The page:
The Founding Fathers' History Of Trashing The Poor
All men are created equal is one of the most famous passages from the Declaration of Independence. To America's shame in the 18th century that phrase did not apply to black Americans or two women and a new book argues that poor whites were also ignored by some of America's founders. Tom Koch spoke with Louisiana state history professor Nancy Isenberg the author of White Trash: The 400-Year Untold History of Class in America. . ________________________________________ Nancy why did you call your book about class in America white trash? ________________________________________ Most scholars say the first time the term white trash appears in print is in the 1820s. I realized that the ideas embedded in white trash have a much older history. This became perfectly clear when I began to look at how the British thought about the columnists that they were going to literally jump into the New World. One of the most important Elizabethan promoters of North America describes the idle poor that he would be -- New World as waste people. I also discovered that this continues to be a recurrent theme. Well into the 18th century both Thomas Jefferson rural poor as rubbish. ________________________________________ This is the way that people in England saw people in the American colonies. ________________________________________ We like to believe that at the time of the American Revolution we broke free from the class system. I am trying to argue that we did not. We inherited lock stock and barrel ideology of England and is particularly the way in which the poor were described as a vital. The same thing that we see today when the poor are dismissed as lazy but on top of that the reason that they refer to the poor is that the people that were sent over to the New World. It was children abettors and until -- adults in debts and indentured servants. The largest group of exploited laborers sent to the New World were children. America's the fabled city upon the help. For the British it was a way to get rid of their excess population to literally dumped them into the New World and also when they thought about the New World itself they viewed it as a wasteland. That's the other thing that I highlight. The importance of thinking about class being defined by land and property. This is a central theme not only British law but it's a central theme of how the British and the Americans defined landowner as a valued citizen. ________________________________________ What we use today such as redneck and hillbilly that's part of the same thing. ________________________________________ That is what is so interesting. We all know hillbilly. That's associated with the appellation poor lands that are considered down to have a great deal of value for farming. The word redneck in 1904 was used to describe poor white Southerners associated with swamps. That is also something that's important. North Carolina was conceived as the first white trash colony because of the important role of the dismal Swamp and the way in which swamps were advanced -- the only way to make them valuable was to train them and turn them into fields. This is the other points that I try to highlight. Not only is it land and value but it's the environment the weather prediction early Americans really believed that the kind of land you lived on people were human stocks like animal stocks that determined your health and your value and whether you are going to be an energetic and intellectually competent human being. ________________________________________ One of the criticisms I've seen of your book is that in discussing classy focus on whites and don't spend much time on racial differences. Is racial discrimination somehow separate from class discrimination? ________________________________________ Unfortunately that is incorrect. Ideal extensively with race as I say right in the preface I would've seen that race and class have a intimate relationship. I talk about slavery one of the other things that focus on is the importance of breeding and population as I mentioned one of the importance of child labor in the 1600s and your mother passed on that inheritance to the child and that made you a slave. It talks about Texas and California and pushing Native Americans and this was a larger debate about race and class. Why I wrote this book was that in academia we have lost sight of the importance of class. We ignore class. ________________________________________ You quote LBJ in the book about the way poor whites were taught to treat minorities. What did he say and why do you think that's important? ________________________________________ This is something that Bill Moyer recorded Lisa poor whites protesting over civil rights. Lyndon Johnson basically said if you can convince the lowest white man that is better than the best colored man he won't notice that your giving -- picking his pocket. Give him something to look down on and he will empty his pockets for you. That sounds pretty much like the way LBJ spoke. What I highlight is the way that John Adams and other president in 1797 almost the same thing. He spoke about how Americans were scrambling to get ahead but they always needed somebody to disparage. He wrote there must be one indeed who was the last and lowest of the human species. Then he went on to joke that even that person at the very bottom of a hierarchy needed a dog so he would have someone to look down on. ________________________________________ He describes those on welfare as takers. He said I should not castigate a large group of Americans to make a point. Is that a sign of progress in your view? ________________________________________ I hope so. What we also tend to forget is that our government has given extensive privileges to corporations and extensive privileges to the middle class and we think about the rise of suburbia and why do we disparage those on welfare. We forget that a very large Americans below the poverty line are white. A large portion of them are also in rural areas. We have to embrace the area that we live in a society that supports people to improve their conditions. I to call them names we all start at the same place. If you are the child the sociologist have shown that the most important predictor of whether you will submit -- be successful wills passed down from your parents. ________________________________________ Nancy Isenberg's book is White Trash: The 400-Year Untold History of Class in America. . Be sure to watch KVS evening edition at 5:00 and again at 6:30 tonight on K PBS television. Join us again tomorrow for K PBS midday edition at noon and if you ever miss a show check out the podcast at Kpbs.org. I'm Maureen Cavanaugh thank you for listening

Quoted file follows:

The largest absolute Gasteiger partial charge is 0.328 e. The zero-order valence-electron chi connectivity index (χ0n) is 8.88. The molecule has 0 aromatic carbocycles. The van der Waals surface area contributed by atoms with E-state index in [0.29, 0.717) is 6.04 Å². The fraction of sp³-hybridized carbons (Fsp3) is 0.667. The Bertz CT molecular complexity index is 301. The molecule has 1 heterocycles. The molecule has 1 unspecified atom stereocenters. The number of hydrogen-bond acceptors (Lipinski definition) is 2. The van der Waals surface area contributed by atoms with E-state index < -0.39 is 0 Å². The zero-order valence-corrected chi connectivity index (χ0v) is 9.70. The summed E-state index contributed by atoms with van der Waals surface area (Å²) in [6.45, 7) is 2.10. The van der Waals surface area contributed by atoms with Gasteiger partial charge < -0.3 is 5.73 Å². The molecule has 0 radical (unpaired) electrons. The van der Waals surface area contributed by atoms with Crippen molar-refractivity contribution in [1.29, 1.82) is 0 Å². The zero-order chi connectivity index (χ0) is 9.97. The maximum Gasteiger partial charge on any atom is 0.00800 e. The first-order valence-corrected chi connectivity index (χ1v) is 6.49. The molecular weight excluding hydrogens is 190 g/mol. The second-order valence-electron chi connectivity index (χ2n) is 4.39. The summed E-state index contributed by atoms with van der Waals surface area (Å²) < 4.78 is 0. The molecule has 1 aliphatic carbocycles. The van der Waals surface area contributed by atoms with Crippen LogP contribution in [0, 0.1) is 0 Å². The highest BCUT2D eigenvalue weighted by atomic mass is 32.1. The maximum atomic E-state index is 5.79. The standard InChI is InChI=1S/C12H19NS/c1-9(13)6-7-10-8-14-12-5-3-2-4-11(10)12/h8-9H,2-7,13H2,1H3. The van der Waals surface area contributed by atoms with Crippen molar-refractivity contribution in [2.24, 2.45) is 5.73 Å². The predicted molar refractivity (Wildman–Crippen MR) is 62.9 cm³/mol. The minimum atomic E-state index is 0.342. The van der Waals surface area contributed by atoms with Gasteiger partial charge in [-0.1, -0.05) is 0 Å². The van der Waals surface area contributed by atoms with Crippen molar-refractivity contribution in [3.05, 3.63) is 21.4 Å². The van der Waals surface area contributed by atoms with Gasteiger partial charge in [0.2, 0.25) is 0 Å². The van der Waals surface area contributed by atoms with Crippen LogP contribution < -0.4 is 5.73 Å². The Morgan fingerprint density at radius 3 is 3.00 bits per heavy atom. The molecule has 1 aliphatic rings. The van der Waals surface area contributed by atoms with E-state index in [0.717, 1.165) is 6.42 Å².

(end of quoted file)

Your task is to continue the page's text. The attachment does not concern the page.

If you read the Declaration of Independence this past Fourth of July weekend, you probably recognized one of the document’s most famous passages: “All men are created equal.”
But while slavery and racial prejudice were an obvious part of early American life, a new book argues that people who were poor and white were also seen as "subhuman" by some of the Founding Fathers.
Nancy Isenberg, a history professor at Louisiana State University, is the author of "White Trash: The 400-Year Untold History of Class in America." The phrase “white trash” is just one of a series of derogatory terms that show the country’s disdain for poor whites, Isenberg said. She cites Thomas Jefferson’s use of “rubbish” to describe the rural poor.
“We like to believe that at the time of the American Revolution that we broke free from the British class system,” Isenberg said. “I’m trying to argue that we didn’t. We inherited lock, stock and barrel the ideology of England, particularly the way in which the poor were described as idle. The same thing we see today when the poor are dismissed as lazy.”
Isenberg joins KPBS Midday Edition on Tuesday with more on the way politicians continue to describe the working poor.